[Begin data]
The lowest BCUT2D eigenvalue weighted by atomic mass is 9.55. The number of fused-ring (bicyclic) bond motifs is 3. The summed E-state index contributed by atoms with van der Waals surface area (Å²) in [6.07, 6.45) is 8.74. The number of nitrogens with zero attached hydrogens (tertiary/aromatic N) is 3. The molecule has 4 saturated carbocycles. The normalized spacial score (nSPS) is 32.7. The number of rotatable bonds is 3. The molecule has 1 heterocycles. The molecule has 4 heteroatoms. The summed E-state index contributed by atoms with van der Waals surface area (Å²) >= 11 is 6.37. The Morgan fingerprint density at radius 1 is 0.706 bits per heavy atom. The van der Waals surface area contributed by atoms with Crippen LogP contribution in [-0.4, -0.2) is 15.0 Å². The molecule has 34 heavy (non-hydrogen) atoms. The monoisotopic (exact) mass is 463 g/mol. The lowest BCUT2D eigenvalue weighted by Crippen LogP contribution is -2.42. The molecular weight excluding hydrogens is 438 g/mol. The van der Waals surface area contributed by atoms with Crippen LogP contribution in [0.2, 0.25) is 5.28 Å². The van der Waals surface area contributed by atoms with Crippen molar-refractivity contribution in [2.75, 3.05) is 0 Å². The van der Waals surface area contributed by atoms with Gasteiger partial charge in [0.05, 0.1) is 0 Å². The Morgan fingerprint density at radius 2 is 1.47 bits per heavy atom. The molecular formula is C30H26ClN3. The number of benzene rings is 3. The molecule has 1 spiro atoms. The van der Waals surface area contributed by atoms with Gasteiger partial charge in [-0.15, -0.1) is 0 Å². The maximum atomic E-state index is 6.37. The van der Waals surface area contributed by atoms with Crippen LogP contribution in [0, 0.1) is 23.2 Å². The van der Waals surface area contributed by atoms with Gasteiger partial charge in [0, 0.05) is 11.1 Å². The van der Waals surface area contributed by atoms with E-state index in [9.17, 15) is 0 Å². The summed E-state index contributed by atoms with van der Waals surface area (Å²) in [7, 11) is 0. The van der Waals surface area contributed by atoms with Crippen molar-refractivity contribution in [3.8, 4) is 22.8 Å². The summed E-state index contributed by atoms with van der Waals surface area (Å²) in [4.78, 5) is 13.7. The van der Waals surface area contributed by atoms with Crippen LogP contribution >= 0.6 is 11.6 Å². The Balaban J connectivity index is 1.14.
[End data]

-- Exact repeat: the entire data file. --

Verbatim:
The lowest BCUT2D eigenvalue weighted by atomic mass is 9.55. The number of fused-ring (bicyclic) bond motifs is 3. The summed E-state index contributed by atoms with van der Waals surface area (Å²) in [6.07, 6.45) is 8.74. The number of nitrogens with zero attached hydrogens (tertiary/aromatic N) is 3. The molecule has 4 saturated carbocycles. The normalized spacial score (nSPS) is 32.7. The number of rotatable bonds is 3. The molecule has 1 heterocycles. The molecule has 4 heteroatoms. The summed E-state index contributed by atoms with van der Waals surface area (Å²) >= 11 is 6.37. The Morgan fingerprint density at radius 1 is 0.706 bits per heavy atom. The van der Waals surface area contributed by atoms with Crippen LogP contribution in [-0.4, -0.2) is 15.0 Å². The molecule has 34 heavy (non-hydrogen) atoms. The monoisotopic (exact) mass is 463 g/mol. The lowest BCUT2D eigenvalue weighted by Crippen LogP contribution is -2.42. The molecular weight excluding hydrogens is 438 g/mol. The van der Waals surface area contributed by atoms with Crippen LogP contribution in [0.2, 0.25) is 5.28 Å². The van der Waals surface area contributed by atoms with Crippen molar-refractivity contribution in [2.75, 3.05) is 0 Å². The van der Waals surface area contributed by atoms with Gasteiger partial charge in [0.05, 0.1) is 0 Å². The Morgan fingerprint density at radius 2 is 1.47 bits per heavy atom. The molecular formula is C30H26ClN3. The number of benzene rings is 3. The molecule has 1 spiro atoms. The van der Waals surface area contributed by atoms with Gasteiger partial charge in [-0.15, -0.1) is 0 Å². The maximum atomic E-state index is 6.37. The van der Waals surface area contributed by atoms with Crippen LogP contribution in [0, 0.1) is 23.2 Å². The van der Waals surface area contributed by atoms with Gasteiger partial charge in [0, 0.05) is 11.1 Å². The van der Waals surface area contributed by atoms with E-state index in [9.17, 15) is 0 Å². The summed E-state index contributed by atoms with van der Waals surface area (Å²) in [7, 11) is 0. The van der Waals surface area contributed by atoms with Crippen molar-refractivity contribution in [3.8, 4) is 22.8 Å². The summed E-state index contributed by atoms with van der Waals surface area (Å²) in [4.78, 5) is 13.7. The van der Waals surface area contributed by atoms with Crippen LogP contribution >= 0.6 is 11.6 Å². The Balaban J connectivity index is 1.14.